Next, one should determine if there is any indication in the medical record that the physician intended inpatient admission. The history and physical and progress notes from the attending should be reviewed for use of the word “admit.” The emergency department notes should be reviewed to see if “admission” was discussed with the attending. And the physician should be asked if he or she intended to admit the patient but either forgot to write the admission order or accidentally selected the wrong status, perhaps clicking the observation check box in haste. If this is the case, a notation should be made in the billing and/or utilization review notes of that discussion.

Was the Two-Midnight Rule Followed?

If the patient was formally admitted and there is documented evidence of the physician intent, the next step is to determine if the admission was appropriate and met the requirements of the two-midnight rule. If so, it seems appropriate to consider billing the stay to inpatient Part A for payment. The thought process and evidence used to make that determination should be documented in the event of an audit, with it being noted, for example, “patient received and signed IMM, care provided by Dr. Smith for five days for pneumonia. Discussed with Dr. Smith, who stated her intent was inpatient admission.”

Only You Can Prevent Absent Admission Orders

The process should not end there; a root cause should be sought. It should be determined how a patient was registered as an inpatient and given an Important Message from Medicare without the presence of an admission order. Perhaps a physician gave a verbal order that was relayed to the registration clerk, but inadvertently not transcribed in the chart. Perhaps a nurse knew the patient was going to need inpatient admission and related that information to the registration staff, who formally registered the patient, but the actual order was never obtained.

If the patient was formally admitted and there is evidence of physician intent to admit, but the hospital stay did not meet the requirements of the two-midnight rule, then the regulations work in your favor. You may simply bill the stay as outpatient Part B. Although not required, I think the patient should be notified in writing that even though they were told they were being admitted as an inpatient and received the IMM, their stay will be billed to Part B. This should avoid any confusion when they receive bills for their Part B coinsurance obligation, rather than their Part A deductible.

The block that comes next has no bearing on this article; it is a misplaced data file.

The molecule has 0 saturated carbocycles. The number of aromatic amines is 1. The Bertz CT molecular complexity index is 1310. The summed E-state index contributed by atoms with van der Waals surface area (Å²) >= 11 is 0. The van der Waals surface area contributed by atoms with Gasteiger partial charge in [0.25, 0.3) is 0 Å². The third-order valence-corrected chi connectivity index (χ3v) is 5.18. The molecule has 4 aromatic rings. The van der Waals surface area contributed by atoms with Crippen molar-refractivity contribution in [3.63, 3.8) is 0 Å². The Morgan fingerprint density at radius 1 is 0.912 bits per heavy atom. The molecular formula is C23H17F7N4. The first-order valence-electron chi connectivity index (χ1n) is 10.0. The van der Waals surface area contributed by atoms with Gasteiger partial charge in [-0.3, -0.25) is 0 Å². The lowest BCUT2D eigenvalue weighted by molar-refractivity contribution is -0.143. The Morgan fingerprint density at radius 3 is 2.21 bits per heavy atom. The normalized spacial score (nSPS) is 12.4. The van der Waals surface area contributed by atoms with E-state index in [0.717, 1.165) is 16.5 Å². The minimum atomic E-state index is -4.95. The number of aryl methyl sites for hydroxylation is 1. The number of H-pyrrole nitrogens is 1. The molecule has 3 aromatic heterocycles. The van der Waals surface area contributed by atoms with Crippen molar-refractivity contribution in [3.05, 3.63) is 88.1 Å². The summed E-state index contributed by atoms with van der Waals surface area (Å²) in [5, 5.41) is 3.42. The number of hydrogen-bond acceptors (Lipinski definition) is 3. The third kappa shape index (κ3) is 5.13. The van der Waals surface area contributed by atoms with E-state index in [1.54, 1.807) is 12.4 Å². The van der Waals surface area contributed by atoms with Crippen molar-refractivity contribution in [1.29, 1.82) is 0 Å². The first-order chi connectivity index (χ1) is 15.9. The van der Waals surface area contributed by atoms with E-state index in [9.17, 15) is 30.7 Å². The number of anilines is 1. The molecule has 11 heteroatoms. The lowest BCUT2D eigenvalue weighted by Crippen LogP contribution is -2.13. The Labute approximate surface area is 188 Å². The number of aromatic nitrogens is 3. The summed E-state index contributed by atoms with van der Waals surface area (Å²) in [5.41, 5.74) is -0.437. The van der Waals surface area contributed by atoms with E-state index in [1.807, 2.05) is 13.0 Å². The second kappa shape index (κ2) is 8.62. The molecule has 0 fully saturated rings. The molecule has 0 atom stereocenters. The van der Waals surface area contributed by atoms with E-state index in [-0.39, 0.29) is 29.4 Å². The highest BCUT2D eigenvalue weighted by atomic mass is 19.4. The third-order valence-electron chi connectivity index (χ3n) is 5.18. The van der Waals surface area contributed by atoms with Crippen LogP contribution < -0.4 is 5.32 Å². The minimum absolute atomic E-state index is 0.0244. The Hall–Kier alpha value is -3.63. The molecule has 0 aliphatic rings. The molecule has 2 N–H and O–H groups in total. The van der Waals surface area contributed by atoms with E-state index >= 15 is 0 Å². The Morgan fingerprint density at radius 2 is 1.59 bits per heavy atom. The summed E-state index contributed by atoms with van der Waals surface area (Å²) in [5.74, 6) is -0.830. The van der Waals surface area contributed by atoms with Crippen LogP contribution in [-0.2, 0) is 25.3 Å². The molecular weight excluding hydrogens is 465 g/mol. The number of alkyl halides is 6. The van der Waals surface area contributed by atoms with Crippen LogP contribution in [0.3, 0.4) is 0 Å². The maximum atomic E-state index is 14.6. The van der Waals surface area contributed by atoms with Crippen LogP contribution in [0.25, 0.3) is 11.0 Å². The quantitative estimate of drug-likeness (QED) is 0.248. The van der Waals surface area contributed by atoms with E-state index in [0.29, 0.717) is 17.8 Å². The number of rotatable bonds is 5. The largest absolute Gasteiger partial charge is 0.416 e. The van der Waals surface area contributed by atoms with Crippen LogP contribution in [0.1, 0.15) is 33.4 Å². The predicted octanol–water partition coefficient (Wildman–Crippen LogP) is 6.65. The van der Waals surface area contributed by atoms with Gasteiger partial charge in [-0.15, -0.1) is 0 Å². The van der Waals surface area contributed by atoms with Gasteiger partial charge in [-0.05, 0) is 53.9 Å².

Who Would Do an Inpatient Only Surgery as Outpatient?

If the patient was not formally admitted and there is no written evidence of physician intent, or if one is present but the other is absent, a hospital still has the option to consider declaring intent based on the circumstances of the stay. In the case of a scheduled inpatient-only surgery, it is self-evident that the physician intended to admit the patient as inpatient; no physician wakes up in the morning and says to themselves, “today I am going to intentionally violate federal law by performing an inpatient-only surgery as outpatient.”

But once again, billing an inpatient-only surgery that did not have an inpatient admission order to Part A should also lead to an analysis and process improvement. Perhaps when the physician scheduled the surgery, the wrong CPT code was provided, so it was not apparent that it was inpatient-only until the coders actually read the operative report. Perhaps an outpatient surgery was converted to inpatient only intraoperatively and there was no process to have such occurrences flag the utilization review staff to check the case. And many inpatient-only surgeries are performed emergently on patients presenting to the emergency department in extremis. In this case, patient care was clearly the top priority, and a missed admission order should be understood.

Swimming Through Murkier Waters

The case for outpatient surgery patients whose stay exceeds two midnights due to delayed recovery or a complication is more complex and more nebulous. In these cases, you most likely will not have any evidence of formal admission, with no IMM provided to the patient, nor any use of the word “admit” in the progress notes. Yet, their medically necessary stay of over two midnights warranted inpatient admission. The decision to declare intent to admit and bill to Part A in these cases should be made on a case-by-case basis, taking into account the total length of stay, the severity of the symptoms that warranted continued hospital care, and the robustness of the documentation of that medical necessity.